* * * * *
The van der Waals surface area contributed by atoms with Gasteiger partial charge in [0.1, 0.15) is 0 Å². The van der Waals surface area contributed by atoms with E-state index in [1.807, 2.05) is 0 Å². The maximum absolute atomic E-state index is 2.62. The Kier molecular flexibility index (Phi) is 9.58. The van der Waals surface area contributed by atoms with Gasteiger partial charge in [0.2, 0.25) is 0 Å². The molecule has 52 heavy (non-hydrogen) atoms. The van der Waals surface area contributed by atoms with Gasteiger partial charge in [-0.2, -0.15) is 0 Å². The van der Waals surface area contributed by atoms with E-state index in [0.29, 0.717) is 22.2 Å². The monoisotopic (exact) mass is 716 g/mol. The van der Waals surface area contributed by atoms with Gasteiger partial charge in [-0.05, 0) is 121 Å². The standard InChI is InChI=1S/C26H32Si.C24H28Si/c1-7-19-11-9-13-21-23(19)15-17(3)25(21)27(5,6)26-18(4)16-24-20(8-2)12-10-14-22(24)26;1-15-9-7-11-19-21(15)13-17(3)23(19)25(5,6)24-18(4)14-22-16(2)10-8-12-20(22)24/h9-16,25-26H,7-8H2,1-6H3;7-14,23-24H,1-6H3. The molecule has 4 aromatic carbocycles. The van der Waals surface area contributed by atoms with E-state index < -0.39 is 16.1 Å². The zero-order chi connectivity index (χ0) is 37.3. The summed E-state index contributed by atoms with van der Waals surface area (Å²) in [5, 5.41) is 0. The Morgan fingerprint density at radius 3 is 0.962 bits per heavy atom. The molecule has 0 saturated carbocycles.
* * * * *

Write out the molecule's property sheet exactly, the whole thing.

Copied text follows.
The van der Waals surface area contributed by atoms with Gasteiger partial charge in [0.1, 0.15) is 0 Å². The van der Waals surface area contributed by atoms with E-state index in [1.807, 2.05) is 0 Å². The maximum absolute atomic E-state index is 2.62. The Kier molecular flexibility index (Phi) is 9.58. The van der Waals surface area contributed by atoms with Gasteiger partial charge in [0.2, 0.25) is 0 Å². The molecule has 52 heavy (non-hydrogen) atoms. The van der Waals surface area contributed by atoms with Gasteiger partial charge in [-0.2, -0.15) is 0 Å². The van der Waals surface area contributed by atoms with E-state index in [0.29, 0.717) is 22.2 Å². The monoisotopic (exact) mass is 716 g/mol. The van der Waals surface area contributed by atoms with Gasteiger partial charge in [-0.05, 0) is 121 Å². The standard InChI is InChI=1S/C26H32Si.C24H28Si/c1-7-19-11-9-13-21-23(19)15-17(3)25(21)27(5,6)26-18(4)16-24-20(8-2)12-10-14-22(24)26;1-15-9-7-11-19-21(15)13-17(3)23(19)25(5,6)24-18(4)14-22-16(2)10-8-12-20(22)24/h9-16,25-26H,7-8H2,1-6H3;7-14,23-24H,1-6H3. The molecule has 4 aromatic carbocycles. The van der Waals surface area contributed by atoms with E-state index < -0.39 is 16.1 Å². The zero-order chi connectivity index (χ0) is 37.3. The summed E-state index contributed by atoms with van der Waals surface area (Å²) in [5, 5.41) is 0. The Morgan fingerprint density at radius 3 is 0.962 bits per heavy atom. The molecule has 0 saturated carbocycles.